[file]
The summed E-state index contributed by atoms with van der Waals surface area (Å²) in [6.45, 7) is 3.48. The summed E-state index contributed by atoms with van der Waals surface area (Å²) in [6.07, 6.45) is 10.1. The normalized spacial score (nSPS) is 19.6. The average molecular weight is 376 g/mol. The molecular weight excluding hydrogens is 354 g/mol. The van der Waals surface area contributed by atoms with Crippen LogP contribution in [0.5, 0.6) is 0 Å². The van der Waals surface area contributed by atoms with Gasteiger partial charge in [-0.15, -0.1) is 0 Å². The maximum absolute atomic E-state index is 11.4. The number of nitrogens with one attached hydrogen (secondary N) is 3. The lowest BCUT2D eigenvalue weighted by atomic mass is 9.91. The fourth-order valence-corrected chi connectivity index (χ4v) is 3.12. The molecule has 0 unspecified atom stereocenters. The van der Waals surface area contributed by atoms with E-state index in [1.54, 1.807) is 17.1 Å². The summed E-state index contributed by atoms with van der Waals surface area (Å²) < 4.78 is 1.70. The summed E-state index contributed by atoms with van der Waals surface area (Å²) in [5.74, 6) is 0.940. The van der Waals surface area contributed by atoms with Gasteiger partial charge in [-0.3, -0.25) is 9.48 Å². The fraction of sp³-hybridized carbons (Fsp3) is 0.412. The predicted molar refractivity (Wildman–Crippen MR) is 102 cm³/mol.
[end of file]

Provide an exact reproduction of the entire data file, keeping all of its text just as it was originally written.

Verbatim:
The summed E-state index contributed by atoms with van der Waals surface area (Å²) in [6.45, 7) is 3.48. The summed E-state index contributed by atoms with van der Waals surface area (Å²) in [6.07, 6.45) is 10.1. The normalized spacial score (nSPS) is 19.6. The average molecular weight is 376 g/mol. The molecular weight excluding hydrogens is 354 g/mol. The van der Waals surface area contributed by atoms with Crippen LogP contribution in [0.5, 0.6) is 0 Å². The van der Waals surface area contributed by atoms with Gasteiger partial charge in [-0.15, -0.1) is 0 Å². The maximum absolute atomic E-state index is 11.4. The number of nitrogens with one attached hydrogen (secondary N) is 3. The lowest BCUT2D eigenvalue weighted by atomic mass is 9.91. The fourth-order valence-corrected chi connectivity index (χ4v) is 3.12. The molecule has 0 unspecified atom stereocenters. The van der Waals surface area contributed by atoms with E-state index in [1.54, 1.807) is 17.1 Å². The summed E-state index contributed by atoms with van der Waals surface area (Å²) < 4.78 is 1.70. The summed E-state index contributed by atoms with van der Waals surface area (Å²) in [5.74, 6) is 0.940. The van der Waals surface area contributed by atoms with Gasteiger partial charge in [-0.3, -0.25) is 9.48 Å². The fraction of sp³-hybridized carbons (Fsp3) is 0.412. The predicted molar refractivity (Wildman–Crippen MR) is 102 cm³/mol.